According to Dr. Peter Kreeft, a renowned theologian, we may be confused.
How? In talking about the modern conception of gender and gender roles, Kreeft states: “Traditional expectations that men be men and women be women are confused because we no longer know what to expect men and women to be. Yet, though confused, the expectations remain.”
There exists a plethora of noise when it comes to gender, expectations of how gender should be incarnated and hypercriticism when anyone tries to address any topic related to gender. For us guys, a common phrase of criticism thrown out has been “toxic masculinity.” One sociologist uses the term to refer to expectations that “that boys and men must be active, aggressive, tough, daring, and dominant.”1
While any one of us can act in toxic ways, masculinity is not and will never be something that is inherently toxic. In fact, when actual masculinity is absent, then toxicity will likely increase. Maybe that is what the definition of “toxic masculinity” should be – the antithesis of actual masculinity.
That leads us to the obvious: What is masculinity? I would argue that four things are essential:
But before we dive into these four areas, there is one important caveat: every Christian (regardless of gender) needs to imitate Jesus Christ and strive to be transformed in the saint he wants us to be. For men striving to live authentic masculinity, these four areas need to be lived out beyond the standard that applies to every Christian.
When we open to the first book of the Bible, we read beautiful poetry that teaches us the truths of creation. In chapter 2 of Genesis, after God has shown Adam the Garden of Eden, he gives him the command to “till and keep.” The Hebrew word for “keep” is shamar. Another way to translate the word shamar is to “guard or protect.” (We can see it used similarly in Genesis 3:24: “he drove out the man; and at the east of the garden of Eden he placed the cherubim, and a flaming sword which turned every way, to guard (shamar) the way to the tree of life.”).
God asked Adam to guard and protect the beauty of his creation. We, as sons of Adam, also have that charge woven into our masculine selves. We, as men, must guard and protect that which is true, good and beautiful, so that we may respond to the greatest challenge – loving the Lord your God with all your heart, and your neighbor as yourself (see Mt 22:37–38). What are you guarding and protecting?
Nowadays, we like to sit and do nothing, generally speaking. The allurement of the screen, comfort of the couch or the solace of a beach has the power to make us numb. While kicking back periodically can be a great thing, a constant state of inaction is tragic. Our Lord himself called us to be on the offensive: “And I tell you, you are Peter, and on this rock I will build my Church, and the gates of Hades shall not prevail against it” 2. Gates are designed to be a defensive tool. They keep people out. Jesus tell us that the defense of Hades can not hold back the Church.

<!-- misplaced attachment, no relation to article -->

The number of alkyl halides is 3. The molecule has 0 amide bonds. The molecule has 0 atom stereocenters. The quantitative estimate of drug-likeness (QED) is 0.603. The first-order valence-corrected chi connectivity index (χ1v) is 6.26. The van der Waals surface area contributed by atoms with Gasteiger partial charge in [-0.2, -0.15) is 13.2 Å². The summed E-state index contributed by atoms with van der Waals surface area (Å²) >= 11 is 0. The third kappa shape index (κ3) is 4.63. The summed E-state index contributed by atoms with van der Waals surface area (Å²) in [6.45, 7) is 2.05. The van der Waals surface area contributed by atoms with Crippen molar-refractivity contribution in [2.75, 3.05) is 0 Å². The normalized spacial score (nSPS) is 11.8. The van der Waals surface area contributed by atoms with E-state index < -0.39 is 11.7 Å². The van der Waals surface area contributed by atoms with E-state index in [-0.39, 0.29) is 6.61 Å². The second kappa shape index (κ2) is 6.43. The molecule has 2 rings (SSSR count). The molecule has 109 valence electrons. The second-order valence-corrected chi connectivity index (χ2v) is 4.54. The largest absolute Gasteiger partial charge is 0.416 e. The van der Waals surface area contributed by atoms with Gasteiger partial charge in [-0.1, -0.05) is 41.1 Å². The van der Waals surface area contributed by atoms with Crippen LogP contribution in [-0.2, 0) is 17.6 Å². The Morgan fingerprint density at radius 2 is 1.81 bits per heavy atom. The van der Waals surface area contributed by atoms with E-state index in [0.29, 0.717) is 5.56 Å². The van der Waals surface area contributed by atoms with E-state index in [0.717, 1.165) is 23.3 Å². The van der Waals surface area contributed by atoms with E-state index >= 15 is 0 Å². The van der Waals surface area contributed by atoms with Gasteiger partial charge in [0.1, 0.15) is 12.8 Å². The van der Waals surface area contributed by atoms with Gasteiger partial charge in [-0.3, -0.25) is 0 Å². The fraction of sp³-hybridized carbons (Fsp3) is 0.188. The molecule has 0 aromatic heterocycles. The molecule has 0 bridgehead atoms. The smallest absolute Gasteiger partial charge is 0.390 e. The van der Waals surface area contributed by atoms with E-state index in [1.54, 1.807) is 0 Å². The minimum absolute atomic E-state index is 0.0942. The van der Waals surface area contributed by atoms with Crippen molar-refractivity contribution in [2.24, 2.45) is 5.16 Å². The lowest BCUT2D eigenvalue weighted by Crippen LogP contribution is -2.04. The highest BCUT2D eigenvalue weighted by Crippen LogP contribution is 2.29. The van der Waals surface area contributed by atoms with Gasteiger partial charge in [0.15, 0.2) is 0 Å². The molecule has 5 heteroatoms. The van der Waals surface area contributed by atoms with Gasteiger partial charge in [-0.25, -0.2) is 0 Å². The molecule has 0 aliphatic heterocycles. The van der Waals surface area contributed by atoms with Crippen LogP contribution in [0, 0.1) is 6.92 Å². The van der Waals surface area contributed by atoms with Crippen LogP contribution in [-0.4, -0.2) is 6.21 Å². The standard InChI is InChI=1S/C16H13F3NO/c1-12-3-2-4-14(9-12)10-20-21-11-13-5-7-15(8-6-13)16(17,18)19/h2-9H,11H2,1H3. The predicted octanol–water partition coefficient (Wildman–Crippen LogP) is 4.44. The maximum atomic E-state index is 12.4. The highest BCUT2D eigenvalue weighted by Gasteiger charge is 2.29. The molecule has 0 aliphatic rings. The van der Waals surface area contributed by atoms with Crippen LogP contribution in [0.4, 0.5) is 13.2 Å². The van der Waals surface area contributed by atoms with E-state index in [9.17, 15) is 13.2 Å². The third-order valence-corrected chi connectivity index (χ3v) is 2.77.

Guys, that means we have to be moving and on the offensive – which is hard to do sitting down staring at a screen hours on end. What is good, true and beautiful that you can build up right now? How can we actively shape the culture to reflect the reality of God and the Gospel?
While we strive to take the offensive against the voices that seek to destroy God and all things that reflect him, we will get knocked down. Jesus fell three times on his way to Calvary. But he got up every time and accomplished the greatest task in history – the salvation of humankind.
Each of us can easily use excuses to get us out of getting back up, trying again or facing a hardship. But we shouldn’t. It is good for us to suffer for our growth and sanctification. It helps us become detached from our own will and hopefully more unified to God’s. Every time we get knocked down and stand back up, God is transforming us. Avoid excuses. Get back in the fight.
We as men are God’s sons. We have been entrusted to participate in his mission of bringing all souls back into union with him. This doesn’t mean we need to be nice guys. This means we need to listen to our Lord, who told us to “let your light shine before men, that they may see your good works and give glory to your Father who is in heaven”3. It means “woe to me if I do not preach the Gospel”4.
Our time on earth is a pilgrimage. We aren’t meant for this life but the life to come. Now is our opportunity to choose where we want to be when we die: heaven (united to God) or hell (apart from God).
Just as we might ask our own children to help out the family, so does God ask us to participate and help out in spreading the message of salvation. It is literally a life or death proposition (eternal life or eternal death). Men, we need to be out in front of this. We need to be evangelists. We need to lead. How can you engage in the mission of Church right now?
Let’s live a life where we become living examples of authentically masculine Christian men. Our witness, our action, our virtue can pierce the dark confusion that exists around the question: what is a (Christian) man? Let’s work hard so that any one can point to us and say the answer: “him.”
To learn more, check out my new book: Pursuing Freedom: Becoming the Man You Could Be.